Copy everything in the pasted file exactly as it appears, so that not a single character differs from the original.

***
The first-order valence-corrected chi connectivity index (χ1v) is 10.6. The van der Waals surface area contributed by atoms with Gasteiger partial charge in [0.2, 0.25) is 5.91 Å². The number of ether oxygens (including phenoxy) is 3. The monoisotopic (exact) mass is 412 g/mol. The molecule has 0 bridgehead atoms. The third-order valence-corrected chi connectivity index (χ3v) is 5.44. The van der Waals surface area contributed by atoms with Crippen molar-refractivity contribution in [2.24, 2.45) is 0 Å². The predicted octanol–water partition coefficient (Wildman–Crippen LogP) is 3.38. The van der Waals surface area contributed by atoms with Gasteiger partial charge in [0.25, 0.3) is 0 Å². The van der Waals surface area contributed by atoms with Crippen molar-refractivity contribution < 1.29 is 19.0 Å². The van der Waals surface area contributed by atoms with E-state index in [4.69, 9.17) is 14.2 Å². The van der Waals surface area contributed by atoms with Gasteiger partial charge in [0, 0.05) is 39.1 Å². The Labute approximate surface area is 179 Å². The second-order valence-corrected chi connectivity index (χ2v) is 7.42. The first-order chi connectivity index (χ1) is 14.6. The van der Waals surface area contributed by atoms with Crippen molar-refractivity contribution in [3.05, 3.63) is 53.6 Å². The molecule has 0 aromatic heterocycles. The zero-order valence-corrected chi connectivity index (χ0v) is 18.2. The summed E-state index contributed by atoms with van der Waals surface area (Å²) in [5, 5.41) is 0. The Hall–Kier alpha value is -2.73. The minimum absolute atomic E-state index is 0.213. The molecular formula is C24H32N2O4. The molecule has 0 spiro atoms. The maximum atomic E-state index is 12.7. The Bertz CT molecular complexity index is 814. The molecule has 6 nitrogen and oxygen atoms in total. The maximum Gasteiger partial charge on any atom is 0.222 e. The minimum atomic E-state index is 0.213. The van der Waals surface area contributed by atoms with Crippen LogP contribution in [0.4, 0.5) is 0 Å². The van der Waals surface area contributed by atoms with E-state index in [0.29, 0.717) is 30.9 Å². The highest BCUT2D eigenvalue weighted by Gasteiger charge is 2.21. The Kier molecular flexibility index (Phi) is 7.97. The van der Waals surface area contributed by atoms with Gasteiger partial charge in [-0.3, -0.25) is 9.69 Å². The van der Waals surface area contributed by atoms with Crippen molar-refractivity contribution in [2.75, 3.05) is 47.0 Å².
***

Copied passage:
The first-order valence-corrected chi connectivity index (χ1v) is 10.6. The van der Waals surface area contributed by atoms with Gasteiger partial charge in [0.2, 0.25) is 5.91 Å². The number of ether oxygens (including phenoxy) is 3. The monoisotopic (exact) mass is 412 g/mol. The molecule has 0 bridgehead atoms. The third-order valence-corrected chi connectivity index (χ3v) is 5.44. The van der Waals surface area contributed by atoms with Crippen molar-refractivity contribution in [2.24, 2.45) is 0 Å². The predicted octanol–water partition coefficient (Wildman–Crippen LogP) is 3.38. The van der Waals surface area contributed by atoms with Gasteiger partial charge in [0.25, 0.3) is 0 Å². The van der Waals surface area contributed by atoms with Crippen molar-refractivity contribution < 1.29 is 19.0 Å². The van der Waals surface area contributed by atoms with E-state index in [4.69, 9.17) is 14.2 Å². The van der Waals surface area contributed by atoms with Gasteiger partial charge in [0, 0.05) is 39.1 Å². The Labute approximate surface area is 179 Å². The second-order valence-corrected chi connectivity index (χ2v) is 7.42. The first-order chi connectivity index (χ1) is 14.6. The van der Waals surface area contributed by atoms with Crippen molar-refractivity contribution in [3.05, 3.63) is 53.6 Å². The molecule has 0 aromatic heterocycles. The zero-order valence-corrected chi connectivity index (χ0v) is 18.2. The summed E-state index contributed by atoms with van der Waals surface area (Å²) in [5, 5.41) is 0. The Hall–Kier alpha value is -2.73. The minimum absolute atomic E-state index is 0.213. The molecular formula is C24H32N2O4. The molecule has 0 spiro atoms. The maximum atomic E-state index is 12.7. The Bertz CT molecular complexity index is 814. The molecule has 6 nitrogen and oxygen atoms in total. The maximum Gasteiger partial charge on any atom is 0.222 e. The minimum atomic E-state index is 0.213. The van der Waals surface area contributed by atoms with Crippen LogP contribution in [0.4, 0.5) is 0 Å². The van der Waals surface area contributed by atoms with E-state index in [0.29, 0.717) is 30.9 Å². The highest BCUT2D eigenvalue weighted by Gasteiger charge is 2.21. The Kier molecular flexibility index (Phi) is 7.97. The van der Waals surface area contributed by atoms with Gasteiger partial charge in [-0.3, -0.25) is 9.69 Å². The van der Waals surface area contributed by atoms with Crippen molar-refractivity contribution in [2.75, 3.05) is 47.0 Å².